Wednesday, May 30, 2007

Articles and Gerbils

My latest article is up online. It's a Q&A with Craig Venter, who decoded the human genome and is now trying to create biofuels, and it accompanies this week's cover story on synthetic biology. Both are good reads, but don't take my word for it, I'm biased.

Also, I have a new favorite picture for you:

Tuesday, May 22, 2007

Hops and Barley

My beer recommendation of the week: Blue Point Blueberry Ale. It is brewed with over a hundred pounds of blueberries, and it tastes accordingly: a rich, fruity taste that, unlike a lot of fruity beers, doesn't overpower. Very smooth. Now available in the New York area (try the Westside Market on 14th St. and 7th Ave. for a bottle of your own).

Thursday, May 17, 2007

From the Wax Poetic! Dept.

Latest gem from the New Yorker, in a Talk of the Town piece on the French elections:
The first round of the election had been a free-for-all, with a roster of candidates that included the leader of the Fishing, Hunting, Nature, and Traditions Party; a Communist postman of undisputed charm; and an anti-globalizing farmer whose mustache alone appeared to be the product of an agricultural subsidy.
Oh, to write like that!

Also, did anyone else notice Google's subtle switch to a new layout today?

Revolutionary method for predicting final Sopranos episodes

The Sopranos has defied expectations since its inception almost ten years ago, so my method for predicting what's to come hinges on the following:

Step 1. Predict the obvious.
Step 2. Invert the obvious.


Obvious: A.J., heartbroken and brooding over the evil of man, kills himself.
Inversion: A.J. kills Tony! Perhaps his depression causes him to dwell on the ugly brutality of his world, and when he discovers one of Tony's evil deeds (killing Chris, killing Adriana, etc.) he takes it upon himself to rid the world of his father's violence.

That would be rad.

Tuesday, May 15, 2007

Hallelujah! Falwell's dead!

Joyous news: Jerry Falwell shuffled off the mortal coil today! The old bigot supported segregation, apartheid, homophobia, Republicans, etc. After 9/11, he had this to say:
"I really believe that the pagans, and the abortionists, and the feminists, and the gays and the lesbians who are actively trying to make that an alternative lifestyle, the ACLU, People For the American Way, all of them who have tried to secularize America. I point the finger in their face and say 'you helped this happen.'"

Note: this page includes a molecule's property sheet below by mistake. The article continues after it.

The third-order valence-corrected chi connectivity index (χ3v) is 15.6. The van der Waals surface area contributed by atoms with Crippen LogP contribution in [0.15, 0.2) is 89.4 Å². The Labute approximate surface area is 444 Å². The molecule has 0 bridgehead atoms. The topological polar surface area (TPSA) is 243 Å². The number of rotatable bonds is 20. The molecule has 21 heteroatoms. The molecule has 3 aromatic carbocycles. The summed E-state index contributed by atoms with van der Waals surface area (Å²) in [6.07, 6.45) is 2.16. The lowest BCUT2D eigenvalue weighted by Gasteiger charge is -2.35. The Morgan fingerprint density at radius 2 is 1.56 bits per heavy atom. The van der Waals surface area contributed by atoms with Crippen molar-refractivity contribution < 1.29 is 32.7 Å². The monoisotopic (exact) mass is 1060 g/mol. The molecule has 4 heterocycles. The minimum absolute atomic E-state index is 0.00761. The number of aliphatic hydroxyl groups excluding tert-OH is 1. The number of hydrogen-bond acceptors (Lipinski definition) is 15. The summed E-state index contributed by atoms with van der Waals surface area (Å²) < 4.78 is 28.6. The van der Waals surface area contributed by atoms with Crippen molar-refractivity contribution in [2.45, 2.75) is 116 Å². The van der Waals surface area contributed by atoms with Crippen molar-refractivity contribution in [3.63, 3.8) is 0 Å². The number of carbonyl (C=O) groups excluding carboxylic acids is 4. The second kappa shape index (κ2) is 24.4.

Rest in extreme disquiet, Falwell!

This is why I love New York

Because someone took the time to create a fully interactive map with every bar in New York City. Drag a neighborhood into the center of the map, and a sidebar tells you the most popular haunts and highest rated joints. Hover over a bar and you get a picture, address, stats, and review. And you can find out how far it is from the nearest subway stop. This is the best reason yet to get a Blackberry.

Monday, May 14, 2007

I Am Cattle

The world continues conspiring to make us cattle. Whole Foods at lunchtime has always felt like stockyards. In Union Square, shoppers with a handful items stand in one of five express lines. As cashiers become available, a clerk gives you a register number and points you in the right direction.

Now the whole process is automated. Available register numbers appear on an enormous, colorful LCD screen and drop into a row corresponding to the lane whose turn is next. Shoppers blithely follow the dictates of an automaton.

The Matrix and Arthur Clarke envisioned a future controlled by robots. I think they were a little optimistic. As services become more and more streamlined and electronic, wealth will be increasingly concentrated, until the whole world is ruled by one man sitting at an enormous switchboard, controlling every facet of our consumerist lives.

Sunday, May 13, 2007

In a day here I see more than in an entire life in suburbia

I woke up in upper-class Manhattan, took the train to the Brooklyn ghetto. Saw a robbery, met the police (who protected and served), who drove me through Bed-Stuy and Crown Heights, where out of a thousand faces, one was white. I ended the day at a LCD Soundsystem concert, where out of a hundred faces, one was black.

We humans are too disparate to ever be integrated.

Saturday, May 12, 2007

Observe the Footwear

A crime has no soundtrack. There is no crescendo of strings to announce the bad guy, no blare of horns as the strike comes. It happens much slower than expected. Time becomes viscous. But so do our reactions.